It’s a telling sign of both the fragility and recuperative ability of Travis Lulay when he was asked whether it’s more difficult to rehab a major shoulder injury or the surgically-repaired right knee which is the current focus of the BC Lions.
Face it, the man has had some experience at both in his CFL career so far.
“You’d be surprised how many people have asked ‘how’s your shoulder?’ My shoulder’s fine. It’s the knee now, right?” he joked.
Indeed it is, and because the 34-year-old quarterback is trying to make yet another comeback, he threw to a handful of volunteering veteran receiving teammates for roughly 34 minutes Friday at the club’s Surrey facility. The irony was not lost on Lulay, nor to those on hand which was part of the story itself, that there seemed more focus on his throwing mechanics in a controlled setting than his agility.
That Lulay would agree to run around and air it out in front of the cameras is also a sign of how things have changed with the Lions under Wally Buono over the years, with new general manager Ed Hervey now in charge.
The last time Lulay had legitimate questions about his shoulder was at training camp in 2014 when Buono threw a virtual blanket over their starting quarterback in Kamloops. It didn’t work well.
“There’s a lesson learned. I wasn’t quite ready. I thought I could just play managed football… We won’t err the same way this time; that was the mistake we made before,” Lulay said. “I was trying to play easy in a live setting which you can’t quite do. We’ll play it smart. One of the first things Ed said was ‘our timeline is your health’s timeline. We don’t need you to do anything by a certain point’.
“I don’t like to be the sideshow.”
So when the Lions eventually hit the practice field in Kamloops this time, Lulay will take part in all team activities except team periods, and the focus of this rebuilding franchise will be squarely on the ability of Jon Jennings to recover from his errant ways, as it should.
No, Lulay said, he’s not prepared to declare he’ll be the picture of perfect health even by the opening of the regular season June 16, not when his recovery from a torn right ACL and bi-lateral meniscus, plus damaged MCL, is only in its eighth month.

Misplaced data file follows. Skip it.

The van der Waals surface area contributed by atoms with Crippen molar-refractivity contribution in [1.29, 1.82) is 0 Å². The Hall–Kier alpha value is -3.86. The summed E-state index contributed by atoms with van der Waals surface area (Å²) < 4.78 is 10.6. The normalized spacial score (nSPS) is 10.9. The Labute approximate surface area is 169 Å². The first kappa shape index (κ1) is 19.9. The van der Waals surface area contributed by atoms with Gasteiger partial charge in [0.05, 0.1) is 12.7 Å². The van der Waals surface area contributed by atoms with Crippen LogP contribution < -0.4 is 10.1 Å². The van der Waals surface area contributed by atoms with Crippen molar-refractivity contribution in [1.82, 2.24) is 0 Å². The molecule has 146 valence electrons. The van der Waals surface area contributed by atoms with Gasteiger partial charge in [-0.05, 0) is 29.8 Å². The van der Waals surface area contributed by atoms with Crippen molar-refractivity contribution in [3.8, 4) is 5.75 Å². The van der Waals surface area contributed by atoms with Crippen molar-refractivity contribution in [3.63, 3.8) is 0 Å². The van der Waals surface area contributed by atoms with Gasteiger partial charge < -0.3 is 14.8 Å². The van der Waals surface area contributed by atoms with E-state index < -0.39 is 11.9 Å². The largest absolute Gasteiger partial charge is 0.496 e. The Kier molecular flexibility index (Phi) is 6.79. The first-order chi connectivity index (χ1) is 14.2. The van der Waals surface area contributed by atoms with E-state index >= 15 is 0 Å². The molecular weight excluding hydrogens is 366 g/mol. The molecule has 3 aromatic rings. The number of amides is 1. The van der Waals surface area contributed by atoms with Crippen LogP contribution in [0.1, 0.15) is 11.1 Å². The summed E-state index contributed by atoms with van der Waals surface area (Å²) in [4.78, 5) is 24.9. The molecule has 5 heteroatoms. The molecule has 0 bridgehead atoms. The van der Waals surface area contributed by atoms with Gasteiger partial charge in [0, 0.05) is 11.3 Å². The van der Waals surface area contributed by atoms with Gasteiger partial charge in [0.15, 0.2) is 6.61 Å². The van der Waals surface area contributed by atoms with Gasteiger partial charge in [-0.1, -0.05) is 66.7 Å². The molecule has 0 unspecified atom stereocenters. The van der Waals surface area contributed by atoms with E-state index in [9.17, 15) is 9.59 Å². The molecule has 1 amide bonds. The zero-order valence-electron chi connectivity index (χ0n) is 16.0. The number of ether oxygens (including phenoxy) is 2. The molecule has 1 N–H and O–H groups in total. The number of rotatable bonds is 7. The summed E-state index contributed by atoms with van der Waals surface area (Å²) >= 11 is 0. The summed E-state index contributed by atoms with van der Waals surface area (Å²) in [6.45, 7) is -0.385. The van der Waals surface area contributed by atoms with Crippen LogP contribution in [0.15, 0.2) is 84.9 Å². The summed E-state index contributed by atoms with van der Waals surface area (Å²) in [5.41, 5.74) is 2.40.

Many injuries similar to the one Lulay suffered Sept. 8, and had many suggesting his career was over before the Lions took the leap of faith which came in the form of a new contract offer, require a year of recovery.
“I mean I’m optimistic. I know I still have a way to go before I’m game-ready. It’s like a dimmer-switch: It gets a little better as time goes on.…It’s a continual struggle. I’ve learned to emotionally detach,” Lulay said.
And the Lions have learned how to better deal with a major injury to a player who’ll invariably play a big role in their potential success much differently than the past.
“Just remember, if we had put him on the deferred list (for camp) he has no part of practice. To me that’s not even an option,” Buono said.
Alright, how about this option — which is tougher, rehabbing a knee or a shoulder?
“I joked in the past with the shoulder; (I asked myself) ‘why can’t I hurt my knee like a normal guy’?” said the quarterback. “I don’t wish that on anybody, either one.”
LIONS TALES: The Lions continue to talk with Micah Awe about a possible return but the focus of the second-year linebacker was a tryout Friday at the free agent mini-camp of the Buffalo Bills. … The club confirmed the signings of 2018 draft picks Julien Laurent and Rashari Henry, and that national defensive back Keynan Parker has been released. The non-import spot at safety will be contested by incumbent Anthony Thompson and reacquired veteran Cauchy Muamba…. The Lions are watching the health of RG candidate Charles Vaillancourt, who injured his hand last season and may not yet have fully recovered. Veterans must pass medicals prior to the start of the first camp session May 20.